One possible candidate is Liberia, which has a roughly equal population to Ireland but much lower emissions (0.2 metric tonnes per capita in 2013). Liberia’s per capita GDP is $478, so a $10 a month basic income deriving from CGC would have a substantial effect on average household income. The average per capita emissions for Irish and Liberian people combined comes to 4.55 metric tonnes.
Another, more challenging but potentially rewarding possibility for a partner country is Eritrea. Eritrea’s population, at 5.4 million people, is slightly larger than that of Ireland. Eritrea’s per capita emissions have not even been measured in recent years because of its instability, but estimates put them at 0.1 metric tonnes per capita. It has a notoriously repressive government which would probably be difficult to work with. However, it arguably needs more urgent assistance than most other countries, as its instability has caused floods of refugees to leave the country in recent years, spreading its humanitarian crisis to neighbouring countries. Many refugees have also undertaken highly dangerous sea crossings to Europe. Cap and Share in Eritrea could be made contingent on reforms by the Eritrean government to improve human rights (e.g., the elimination of the compulsory military service there).
There are other possible candidates for partner countries too. The decision about which country to approach should be made in consultation with development charities. The enormous amount of experimentation and research in recent years into direct cash transfers in the Global South (with some programmes affecting tens of millions of people) should provide useful insights.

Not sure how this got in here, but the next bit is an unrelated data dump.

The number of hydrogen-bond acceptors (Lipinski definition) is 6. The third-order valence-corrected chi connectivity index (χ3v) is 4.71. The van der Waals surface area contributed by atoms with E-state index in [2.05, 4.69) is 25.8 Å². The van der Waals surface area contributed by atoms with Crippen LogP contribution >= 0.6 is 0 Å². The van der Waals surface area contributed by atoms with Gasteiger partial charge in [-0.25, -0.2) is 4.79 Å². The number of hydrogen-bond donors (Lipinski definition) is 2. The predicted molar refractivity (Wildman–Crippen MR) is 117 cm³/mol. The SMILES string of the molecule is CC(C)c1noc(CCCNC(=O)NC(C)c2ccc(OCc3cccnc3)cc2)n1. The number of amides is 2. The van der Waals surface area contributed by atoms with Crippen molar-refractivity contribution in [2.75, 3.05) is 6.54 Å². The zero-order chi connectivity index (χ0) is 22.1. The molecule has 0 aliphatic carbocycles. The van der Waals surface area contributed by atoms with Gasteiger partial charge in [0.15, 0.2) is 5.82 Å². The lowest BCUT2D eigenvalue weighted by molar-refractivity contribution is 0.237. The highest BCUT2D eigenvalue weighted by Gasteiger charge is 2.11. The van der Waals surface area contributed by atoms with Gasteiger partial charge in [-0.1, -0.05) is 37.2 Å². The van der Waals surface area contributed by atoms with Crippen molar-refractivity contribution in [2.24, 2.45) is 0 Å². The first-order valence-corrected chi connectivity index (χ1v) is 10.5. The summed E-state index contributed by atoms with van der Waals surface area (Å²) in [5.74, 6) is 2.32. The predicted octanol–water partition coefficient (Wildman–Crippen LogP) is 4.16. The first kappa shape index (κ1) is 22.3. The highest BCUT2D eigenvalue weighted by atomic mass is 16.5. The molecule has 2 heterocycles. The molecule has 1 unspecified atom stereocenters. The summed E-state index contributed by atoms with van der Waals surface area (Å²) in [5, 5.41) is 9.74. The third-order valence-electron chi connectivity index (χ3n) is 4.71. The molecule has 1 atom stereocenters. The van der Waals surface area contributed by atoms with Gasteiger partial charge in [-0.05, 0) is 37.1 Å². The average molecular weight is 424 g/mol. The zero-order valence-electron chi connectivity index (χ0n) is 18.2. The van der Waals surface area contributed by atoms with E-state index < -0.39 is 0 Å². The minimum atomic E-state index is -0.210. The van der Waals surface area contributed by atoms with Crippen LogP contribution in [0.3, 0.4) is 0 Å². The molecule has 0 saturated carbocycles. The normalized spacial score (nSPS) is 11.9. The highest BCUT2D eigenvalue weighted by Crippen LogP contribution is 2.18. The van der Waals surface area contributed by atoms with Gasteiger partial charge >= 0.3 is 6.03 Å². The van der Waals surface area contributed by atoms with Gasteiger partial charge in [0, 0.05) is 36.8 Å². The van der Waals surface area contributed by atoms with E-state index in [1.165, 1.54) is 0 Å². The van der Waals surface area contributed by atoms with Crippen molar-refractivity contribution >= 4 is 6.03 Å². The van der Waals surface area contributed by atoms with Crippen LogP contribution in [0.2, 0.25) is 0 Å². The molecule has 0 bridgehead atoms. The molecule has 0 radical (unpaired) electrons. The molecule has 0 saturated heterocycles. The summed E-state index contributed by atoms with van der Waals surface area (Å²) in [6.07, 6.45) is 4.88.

It is important to note that the revenue from emissions should not be considered a charity handout but rather an entitlement deriving from our collective rights and responsibilities regarding the atmosphere. Recipients would be informed of how the overall system would function, and so they would take into account the fact that fossil fuels will be increasingly difficult to come by in the future (because of the binding cap on their production). This would influence spending and investment decisions in favour of localised food production and energy-efficient and renewables-based projects. Funds could of course be pooled into community-level initiatives where appropriate, and used to finance legal support for establishing land rights where necessary in the Global South.
Over time, other countries could copy this bilateral agreement, entering into Cap and Share partnerships. The scheme could also work on a regional level: for example, individual states in the US, China and India could adopt it in partnership with other regions or countries, and so could blocs of countries. Permits could be auctioned all together for all of the countries and regions involved provided their per capita emissions, averaged, approximated the average per capita emissions of those countries already enrolled in the scheme. Eventually the whole world could be involved (at which point CapGlobalCarbon would have attained its goal).
It’s well known that Global South countries are the hardest hit by climate change, with extreme weather events such as droughts triggering food and water shortages in many regions of the world. Historically Ireland has had its share of food shortages too. Perhaps owing to this, we have a long tradition of providing development assistance to Global South countries. Global solidarity is an important Irish value.
This proposal, relatively straightforward to implement, would establish Ireland as forward-looking, global-minded and fundamentally ethical in its approach to climate stabilisation. It could make a real, tangible difference to many ordinary people in precarious circumstances, providing hope and the ability to plan for the future. Its uniqueness and its emphasis on justice would probably attract international attention and it could be a trigger for more wide-ranging action worldwide.
This idea is developed from a suggestion made by a participant at our Towards Climate Safety and Justice workshop, held in June 2016. Read the report summaryby